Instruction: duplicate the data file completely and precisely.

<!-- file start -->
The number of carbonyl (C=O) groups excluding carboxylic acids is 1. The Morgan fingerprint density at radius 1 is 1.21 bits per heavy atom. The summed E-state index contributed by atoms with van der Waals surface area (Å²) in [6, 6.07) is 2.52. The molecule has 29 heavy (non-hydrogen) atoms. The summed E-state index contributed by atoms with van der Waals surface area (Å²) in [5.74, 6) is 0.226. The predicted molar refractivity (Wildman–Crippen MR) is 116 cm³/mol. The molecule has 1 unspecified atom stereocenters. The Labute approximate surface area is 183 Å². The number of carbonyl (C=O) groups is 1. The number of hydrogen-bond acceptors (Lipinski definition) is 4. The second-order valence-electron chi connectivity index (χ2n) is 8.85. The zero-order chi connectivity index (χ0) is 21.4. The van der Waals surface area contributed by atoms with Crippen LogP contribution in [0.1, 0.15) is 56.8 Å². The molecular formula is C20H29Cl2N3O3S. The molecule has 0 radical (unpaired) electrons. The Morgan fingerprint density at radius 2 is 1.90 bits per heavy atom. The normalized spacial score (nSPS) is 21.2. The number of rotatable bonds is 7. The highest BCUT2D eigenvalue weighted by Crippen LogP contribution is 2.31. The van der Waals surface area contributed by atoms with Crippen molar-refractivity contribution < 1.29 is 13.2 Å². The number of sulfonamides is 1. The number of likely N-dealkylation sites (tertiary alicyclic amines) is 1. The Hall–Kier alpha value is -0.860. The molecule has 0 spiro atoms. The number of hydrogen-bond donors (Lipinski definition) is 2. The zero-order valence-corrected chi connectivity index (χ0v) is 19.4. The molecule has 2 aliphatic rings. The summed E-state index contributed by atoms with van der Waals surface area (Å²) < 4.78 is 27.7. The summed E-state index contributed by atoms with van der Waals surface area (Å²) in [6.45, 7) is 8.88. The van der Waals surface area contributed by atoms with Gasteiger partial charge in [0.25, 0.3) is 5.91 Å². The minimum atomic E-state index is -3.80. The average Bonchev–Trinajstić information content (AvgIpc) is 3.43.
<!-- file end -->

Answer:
The number of carbonyl (C=O) groups excluding carboxylic acids is 1. The Morgan fingerprint density at radius 1 is 1.21 bits per heavy atom. The summed E-state index contributed by atoms with van der Waals surface area (Å²) in [6, 6.07) is 2.52. The molecule has 29 heavy (non-hydrogen) atoms. The summed E-state index contributed by atoms with van der Waals surface area (Å²) in [5.74, 6) is 0.226. The predicted molar refractivity (Wildman–Crippen MR) is 116 cm³/mol. The molecule has 1 unspecified atom stereocenters. The Labute approximate surface area is 183 Å². The number of carbonyl (C=O) groups is 1. The number of hydrogen-bond acceptors (Lipinski definition) is 4. The second-order valence-electron chi connectivity index (χ2n) is 8.85. The zero-order chi connectivity index (χ0) is 21.4. The van der Waals surface area contributed by atoms with Crippen LogP contribution in [0.1, 0.15) is 56.8 Å². The molecular formula is C20H29Cl2N3O3S. The molecule has 0 radical (unpaired) electrons. The Morgan fingerprint density at radius 2 is 1.90 bits per heavy atom. The normalized spacial score (nSPS) is 21.2. The number of rotatable bonds is 7. The highest BCUT2D eigenvalue weighted by Crippen LogP contribution is 2.31. The van der Waals surface area contributed by atoms with Crippen molar-refractivity contribution < 1.29 is 13.2 Å². The number of sulfonamides is 1. The number of likely N-dealkylation sites (tertiary alicyclic amines) is 1. The Hall–Kier alpha value is -0.860. The molecule has 0 spiro atoms. The number of hydrogen-bond donors (Lipinski definition) is 2. The zero-order valence-corrected chi connectivity index (χ0v) is 19.4. The molecule has 2 aliphatic rings. The summed E-state index contributed by atoms with van der Waals surface area (Å²) < 4.78 is 27.7. The summed E-state index contributed by atoms with van der Waals surface area (Å²) in [6.45, 7) is 8.88. The van der Waals surface area contributed by atoms with Gasteiger partial charge in [0.25, 0.3) is 5.91 Å². The minimum atomic E-state index is -3.80. The average Bonchev–Trinajstić information content (AvgIpc) is 3.43.